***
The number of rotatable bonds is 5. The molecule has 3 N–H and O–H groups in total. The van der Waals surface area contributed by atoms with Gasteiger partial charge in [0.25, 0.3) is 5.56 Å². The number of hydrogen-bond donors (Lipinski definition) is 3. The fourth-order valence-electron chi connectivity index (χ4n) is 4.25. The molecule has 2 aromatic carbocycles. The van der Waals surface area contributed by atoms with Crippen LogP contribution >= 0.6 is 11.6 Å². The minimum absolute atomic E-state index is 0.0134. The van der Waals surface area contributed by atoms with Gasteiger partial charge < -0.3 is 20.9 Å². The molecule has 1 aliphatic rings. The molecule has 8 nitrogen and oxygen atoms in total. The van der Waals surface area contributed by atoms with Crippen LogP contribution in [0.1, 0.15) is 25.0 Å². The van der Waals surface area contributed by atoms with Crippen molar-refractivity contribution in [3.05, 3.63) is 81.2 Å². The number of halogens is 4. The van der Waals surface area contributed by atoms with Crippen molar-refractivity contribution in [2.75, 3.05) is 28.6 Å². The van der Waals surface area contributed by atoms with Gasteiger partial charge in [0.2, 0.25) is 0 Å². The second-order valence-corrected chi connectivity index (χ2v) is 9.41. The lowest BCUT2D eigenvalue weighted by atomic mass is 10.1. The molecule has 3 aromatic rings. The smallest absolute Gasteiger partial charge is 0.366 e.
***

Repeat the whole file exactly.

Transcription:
The number of rotatable bonds is 5. The molecule has 3 N–H and O–H groups in total. The van der Waals surface area contributed by atoms with Gasteiger partial charge in [0.25, 0.3) is 5.56 Å². The number of hydrogen-bond donors (Lipinski definition) is 3. The fourth-order valence-electron chi connectivity index (χ4n) is 4.25. The molecule has 2 aromatic carbocycles. The van der Waals surface area contributed by atoms with Crippen LogP contribution >= 0.6 is 11.6 Å². The minimum absolute atomic E-state index is 0.0134. The van der Waals surface area contributed by atoms with Gasteiger partial charge < -0.3 is 20.9 Å². The molecule has 1 aliphatic rings. The molecule has 8 nitrogen and oxygen atoms in total. The van der Waals surface area contributed by atoms with Crippen LogP contribution in [0.1, 0.15) is 25.0 Å². The van der Waals surface area contributed by atoms with Crippen molar-refractivity contribution in [3.05, 3.63) is 81.2 Å². The number of halogens is 4. The van der Waals surface area contributed by atoms with Crippen molar-refractivity contribution in [2.75, 3.05) is 28.6 Å². The van der Waals surface area contributed by atoms with Gasteiger partial charge in [0.2, 0.25) is 0 Å². The second-order valence-corrected chi connectivity index (χ2v) is 9.41. The lowest BCUT2D eigenvalue weighted by atomic mass is 10.1. The molecule has 3 aromatic rings. The smallest absolute Gasteiger partial charge is 0.366 e.